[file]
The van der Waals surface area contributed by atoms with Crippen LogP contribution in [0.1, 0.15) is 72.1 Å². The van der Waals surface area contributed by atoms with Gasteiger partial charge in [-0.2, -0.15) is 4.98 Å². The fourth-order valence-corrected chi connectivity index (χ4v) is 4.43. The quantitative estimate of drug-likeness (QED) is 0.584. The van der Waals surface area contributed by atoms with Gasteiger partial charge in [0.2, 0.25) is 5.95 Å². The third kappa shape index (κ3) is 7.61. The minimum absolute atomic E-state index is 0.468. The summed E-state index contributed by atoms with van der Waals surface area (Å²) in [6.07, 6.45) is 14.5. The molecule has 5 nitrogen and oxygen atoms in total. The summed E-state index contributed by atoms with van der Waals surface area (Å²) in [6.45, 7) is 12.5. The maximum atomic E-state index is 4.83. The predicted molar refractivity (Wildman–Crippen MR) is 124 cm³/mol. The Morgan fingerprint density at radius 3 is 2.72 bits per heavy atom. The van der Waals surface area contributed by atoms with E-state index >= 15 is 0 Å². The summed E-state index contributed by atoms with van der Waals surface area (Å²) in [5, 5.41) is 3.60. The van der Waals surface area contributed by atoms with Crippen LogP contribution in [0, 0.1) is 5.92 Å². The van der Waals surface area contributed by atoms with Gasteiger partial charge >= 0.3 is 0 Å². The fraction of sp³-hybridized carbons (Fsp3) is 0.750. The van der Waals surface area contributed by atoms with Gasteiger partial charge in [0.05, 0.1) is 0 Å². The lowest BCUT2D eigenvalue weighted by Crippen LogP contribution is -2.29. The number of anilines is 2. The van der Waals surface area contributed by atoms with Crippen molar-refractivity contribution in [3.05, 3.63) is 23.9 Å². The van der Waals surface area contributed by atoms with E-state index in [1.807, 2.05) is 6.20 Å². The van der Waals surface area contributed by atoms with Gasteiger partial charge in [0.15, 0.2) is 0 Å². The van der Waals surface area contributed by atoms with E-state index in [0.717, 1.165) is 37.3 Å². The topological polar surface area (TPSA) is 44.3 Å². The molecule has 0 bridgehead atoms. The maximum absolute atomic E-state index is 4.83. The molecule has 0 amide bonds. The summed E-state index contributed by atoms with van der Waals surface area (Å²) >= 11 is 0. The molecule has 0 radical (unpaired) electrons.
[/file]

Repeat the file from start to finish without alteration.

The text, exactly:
The van der Waals surface area contributed by atoms with Crippen LogP contribution in [0.1, 0.15) is 72.1 Å². The van der Waals surface area contributed by atoms with Gasteiger partial charge in [-0.2, -0.15) is 4.98 Å². The fourth-order valence-corrected chi connectivity index (χ4v) is 4.43. The quantitative estimate of drug-likeness (QED) is 0.584. The van der Waals surface area contributed by atoms with Gasteiger partial charge in [0.2, 0.25) is 5.95 Å². The third kappa shape index (κ3) is 7.61. The minimum absolute atomic E-state index is 0.468. The summed E-state index contributed by atoms with van der Waals surface area (Å²) in [6.07, 6.45) is 14.5. The molecule has 5 nitrogen and oxygen atoms in total. The summed E-state index contributed by atoms with van der Waals surface area (Å²) in [6.45, 7) is 12.5. The maximum atomic E-state index is 4.83. The predicted molar refractivity (Wildman–Crippen MR) is 124 cm³/mol. The Morgan fingerprint density at radius 3 is 2.72 bits per heavy atom. The van der Waals surface area contributed by atoms with E-state index >= 15 is 0 Å². The summed E-state index contributed by atoms with van der Waals surface area (Å²) in [5, 5.41) is 3.60. The van der Waals surface area contributed by atoms with Crippen LogP contribution in [0, 0.1) is 5.92 Å². The van der Waals surface area contributed by atoms with Gasteiger partial charge >= 0.3 is 0 Å². The fraction of sp³-hybridized carbons (Fsp3) is 0.750. The van der Waals surface area contributed by atoms with Gasteiger partial charge in [0.05, 0.1) is 0 Å². The lowest BCUT2D eigenvalue weighted by Crippen LogP contribution is -2.29. The number of anilines is 2. The van der Waals surface area contributed by atoms with Crippen molar-refractivity contribution in [3.05, 3.63) is 23.9 Å². The van der Waals surface area contributed by atoms with E-state index in [1.807, 2.05) is 6.20 Å². The van der Waals surface area contributed by atoms with Gasteiger partial charge in [0.15, 0.2) is 0 Å². The van der Waals surface area contributed by atoms with E-state index in [0.717, 1.165) is 37.3 Å². The topological polar surface area (TPSA) is 44.3 Å². The molecule has 0 bridgehead atoms. The maximum absolute atomic E-state index is 4.83. The molecule has 0 amide bonds. The summed E-state index contributed by atoms with van der Waals surface area (Å²) >= 11 is 0. The molecule has 0 radical (unpaired) electrons.